Today, St. John’s Day, is Midsummer’s Eve

Today is June 24. It is the day of the Feast of St. John the Baptist, or St.

John's Day, celebrating the Baptist's birth, which was traditionally thought to have been six months before the birth of Christ. Before I say more about St. John's Day, let me tell you some other things that today is supposed to commemorate.

Celebration of the Senses Day. International Fairy Day (this one ties into St. John's Day, as I will explain below).

International Rose' (Wine) Day. Museum Comes to Life Day. National Eat at a Food Truck Day.

National Food Truck Day (evidently different from the other one). National Pralines Day. Swim a Lap Day.

Finally, Take Your Dog to Work Day (better ask the boss about that one). Thus, it appears if you are not inclined to be traditional in your holiday observances, if traditional European holidays from the Church calendar are not your thing, you can nonetheless find something to celebrate today. As for me, I'd rather be historical than celebrate food trucks or pralines, not that I've anything against food trucks or pralines, or even rose' wine.

But St. John's Day was a big deal in years past because it comes right at Summer Solstice. St.

Johns' Day was thought to be Midsummer's Eve. Remember Shakespeare's play, "A Midsummer's Night's Dream"? The night of St.

John's Day, or Midsummer's Eve, was traditionally something like All Hallow's Eve, or Halloween. Traditionally, it was thought to be a night when spirits and fairies ran amok, so that people needed to take precautions. These superstitions were largely relics of a pagan past.

Precautions could take various forms. If you left a saucer of milk for the fairies, they wouldn't hex your livestock or crops. If the next morning, the milk was gone, it meant the fairies had accepted your bribe. (Doubtless, stray dogs or cats, field mice and so on, made finding out the next morning that your offering had worked pretty much a foregone conclusion.)

For more serious threats, such as witches, dragons and evil spirits in general, more robust precautions were needed. In many parts of Europe, bonfires were lit. Evidently witches and dragons didn't like bonfires.

But people who would gather round the fires, drink wine or ale, and celebrate the summer weather liked them very much. Of course, in such weather, some celebrants were tempted to leave the fire to pursue romance in more unlit surroundings. Shakespeare's play, in which a troupe of actors is out on Midsummer's Eve and attracts the attention of the fairies, including a feuding King Oberon and Queen Tatiana, showed the risk of leaving the firelight.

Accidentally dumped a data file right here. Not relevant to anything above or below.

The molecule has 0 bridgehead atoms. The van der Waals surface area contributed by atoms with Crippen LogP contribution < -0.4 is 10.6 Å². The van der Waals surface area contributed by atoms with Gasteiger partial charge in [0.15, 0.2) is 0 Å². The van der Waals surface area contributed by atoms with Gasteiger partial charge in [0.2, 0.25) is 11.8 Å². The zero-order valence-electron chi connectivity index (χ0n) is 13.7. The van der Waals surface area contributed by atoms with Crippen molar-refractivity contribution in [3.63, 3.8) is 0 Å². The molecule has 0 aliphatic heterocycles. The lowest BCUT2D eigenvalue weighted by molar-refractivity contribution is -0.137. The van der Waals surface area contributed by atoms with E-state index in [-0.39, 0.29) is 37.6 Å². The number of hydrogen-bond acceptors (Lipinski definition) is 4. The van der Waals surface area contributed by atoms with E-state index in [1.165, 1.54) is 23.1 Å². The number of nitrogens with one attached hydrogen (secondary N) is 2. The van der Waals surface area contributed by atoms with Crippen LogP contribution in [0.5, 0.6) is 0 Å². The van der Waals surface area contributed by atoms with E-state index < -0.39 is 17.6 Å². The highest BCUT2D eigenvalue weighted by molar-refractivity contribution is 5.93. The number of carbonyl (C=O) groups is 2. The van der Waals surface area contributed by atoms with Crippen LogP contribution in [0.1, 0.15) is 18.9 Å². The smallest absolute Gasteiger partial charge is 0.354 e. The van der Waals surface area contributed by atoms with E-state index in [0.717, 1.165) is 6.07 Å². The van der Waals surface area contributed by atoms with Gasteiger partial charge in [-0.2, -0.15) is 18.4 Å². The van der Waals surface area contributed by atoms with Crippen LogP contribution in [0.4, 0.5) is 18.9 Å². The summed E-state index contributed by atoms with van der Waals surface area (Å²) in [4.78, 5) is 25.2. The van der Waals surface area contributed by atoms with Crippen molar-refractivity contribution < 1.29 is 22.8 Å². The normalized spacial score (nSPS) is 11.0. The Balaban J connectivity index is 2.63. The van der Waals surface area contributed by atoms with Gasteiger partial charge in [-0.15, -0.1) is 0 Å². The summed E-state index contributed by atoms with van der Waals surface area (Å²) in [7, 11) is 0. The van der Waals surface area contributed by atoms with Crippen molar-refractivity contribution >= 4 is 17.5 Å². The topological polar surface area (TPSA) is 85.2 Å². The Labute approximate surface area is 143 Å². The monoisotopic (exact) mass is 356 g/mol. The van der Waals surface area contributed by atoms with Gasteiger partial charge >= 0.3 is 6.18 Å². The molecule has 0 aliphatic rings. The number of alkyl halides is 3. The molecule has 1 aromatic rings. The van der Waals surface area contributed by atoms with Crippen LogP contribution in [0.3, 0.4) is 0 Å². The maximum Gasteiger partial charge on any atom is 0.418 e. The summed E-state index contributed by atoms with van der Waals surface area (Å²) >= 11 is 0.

The fairies were apt to play a prank on you, if a witch didn't get you first.

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Today, St. John's Day, also called St. Jean-Baptiste, is still celebrated as a religious feast day in countries like Denmark, Norway, Sweden, Finland, Estonia, Latvia and Lithuania.

Bonfires are still lit in these countries. I don't know if they have any problems with witches or dragons. They seem more worried about Russians at the present time.

These days, we are more apt to associate Midsummer's Eve with the time of the longest hours of daylight and some of the year's warmest weather. Our departure from both the Christian and pagan traditions has left a gap that we fill with observances of food trucks and pralines. Only the International Fairies Day I listed smacks of the day's history.

I think it's a pity that we don't emphasize history more, and that even when emphasized, history is so frequently distorted these days. For example, contrary to the assertions of some people, my ancestors were not in a lather to leave Northern Ireland for this continent so they could buy slaves they didn't want and couldn't afford. They were more likely to have been slaves (indentured servants) themselves.

But I digress. History is full of surprising facts, interesting stories, and descriptions of events that range from the amusing and delightful to the appalling and distasteful. It contains food for serious thought as well as "fun facts." We will soon celebrate Independence Day, a time for serious reflection as well as fireworks.

Today, it is interesting to reflect on the old celebrations of Midsummer's Eve, about how the Church managed to turn a traditional pagan holiday into a Christian celebration, and about how the old pagan observances persisted.

But I'm not going to leave milk for the fairies tonight.

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